Buyers Realtor returns all the keys to all the offices.
Listing Realtor might call the buyers Realtor after the fact and try and get feedback info for the seller.

Then lock boxes entered the scene. 26 years ago this was the lock box that was used on my house in Pike when I bought it;

A simple device where most brokerages had the special key to unlock it. This saved Realtor’s from having to run around town collecting key for houses to show.

The next step in the evolution was the combo lock box. There are several different kinds. Here is one of the popular ones;

Now the Realtor did not have to worry about keys in order to get into the lock box. They just had to call the listing brokerage, identify themselves, get the ok to show and get the combo for the lock box.

13 years ago when I started technology had taken over. If you are a Realtor, you are a member of Metropolitan Indianapolis Board of Realtor’s (MIBOR). If you pay your technology fee every year you are given a card, somewhat like a credit card that is programmed to use on the new types of lock boxes;



Some of these new lock boxes can be opened by a Realtor’s smartphone if programmed. Otherwise the credit card like card can open these locks with a programmed security code. Two great features of these locks are that the entry cards have to be renewed on very regular basis or they won’t work anymore. The other nice feature is that the lock box records who has opened it. That is a great security feature for sellers.

As with any free market when there is a need, somebody will figure out how to fill it. Brokerages did not want to handle showings. It is to time consuming and labor intensive. Companies started appearing nationally that would handle all showings for a brokerage for a price. It was reasonable enough for large and small brokerages to use. Now the listing office can enter in all relevant information on a new listing and not have to worry about keys or keeping track of showings. Today 80 percent of listings in Pike Township use Centralized Showing Solutions (CSS) in order to make an appointment for a showing. Centralized Showing Solutions has taken the technology a long way.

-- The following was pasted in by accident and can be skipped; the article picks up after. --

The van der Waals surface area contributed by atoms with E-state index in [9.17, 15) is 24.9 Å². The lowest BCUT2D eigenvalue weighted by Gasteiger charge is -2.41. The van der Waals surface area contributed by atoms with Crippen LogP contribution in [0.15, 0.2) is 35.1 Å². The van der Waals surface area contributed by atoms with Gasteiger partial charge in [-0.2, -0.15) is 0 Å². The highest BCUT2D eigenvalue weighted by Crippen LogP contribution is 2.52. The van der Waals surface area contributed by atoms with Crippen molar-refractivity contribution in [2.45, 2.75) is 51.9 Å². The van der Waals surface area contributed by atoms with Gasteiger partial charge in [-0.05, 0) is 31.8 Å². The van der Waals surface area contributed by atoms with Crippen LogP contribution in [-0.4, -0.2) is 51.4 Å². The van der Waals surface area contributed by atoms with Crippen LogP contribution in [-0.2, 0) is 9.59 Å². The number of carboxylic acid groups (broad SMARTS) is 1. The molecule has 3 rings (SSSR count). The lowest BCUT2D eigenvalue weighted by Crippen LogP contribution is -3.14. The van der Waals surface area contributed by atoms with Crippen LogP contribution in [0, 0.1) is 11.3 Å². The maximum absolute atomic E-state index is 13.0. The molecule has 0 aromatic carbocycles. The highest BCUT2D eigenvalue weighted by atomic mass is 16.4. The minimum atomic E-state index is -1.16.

Currently if you want to make an appointment to show a house, you do the following;

Buyers want to see a house.
Buyers Realtor calls CSS.
Buyers Realtor identifies themselves and security code is checked.
CSS sets up the appointment and tells buyers agent how to get in (lock box type) and any other relevant instructions.
Buyers agent shows home.
Buyers agent get email from CSS asking for any feedback.
Feedback is sent to listing agent and seller if programmed.

CSS’s website for Realtor’s keeps track of all showings and feedback historically. It also allows the listing Realtor to send an email to all agents that have shown the property in case there was a price reduction or some other significant change in the property. This really saves the Realtor a lot of time.

Last year I came across a new type of lock box. I have only seen it on bank owned listed houses.


I had an investor last year that bought a house that had this kind of lock on it. At closing they told him the lock was his to keep. Actually I think he paid BIG for it. There was a $299 non-negotiable fee that he had to pay to do the deal. Best I can tell the lock was worth about $100. Banks try and get any kind of money any way they can.

Which Way Will Pike Sales Go This Year?

I love doing research on Pike Sales. I have followed and looked for patterns for the past 10 years.

Click picture to enlarge

Click picture to enlarge

If you look at the chart closely you will see that Pike Sales take off at the beginning of the year and peak by June or July. The standard theory is that buyers don’t want to move during the school year and disrupt their kids. Usually the time to move is during the summer. From the time a buyer signs a purchase agreement until the time they close the deal is between 30 and 45 days. This puts the buyers who found their house in April closing in May or June about the time school is out. There is a secondary peak in sales although not as great usually in August, September and October.

The ten year chart gets pretty messy. Here is a chart that covers 2013 through now.

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Click picture to enlarge

In 2014 we ended December with a up note. It carried through to January of 2015 beating out the past two years. February pulled back to match February of 2014. My guess is that February 2014 was slow because of the snow. I imagine the same for 2015.

Currently there is a high number of Pendings in Pike. That means we are likely to see sales go up in April and May. I have noticed an increase in showings in the past two weeks with my listings. Talking to other agents I hear the same thing. I will be watching.

My next posting will be about showings in Pike.

Woods of Traders Point

There is a new housing development in the works called Woods of Traders Point.

Woods Of Traders Point

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It is located just north of 71st Street and Marsh Road on the west side of the street. The utilities and the roads have been in the works for the past few months. At this point the roads and curbs are in and lots are ready for sale. I drove through the development yesterday. The community will have 70 lots, some of which currently have “sold” signs on them. Experience tells me that this may not be the case. A lot of time developers and builders put “sold” signs up in advance to attract attention. No houses have been started…yet.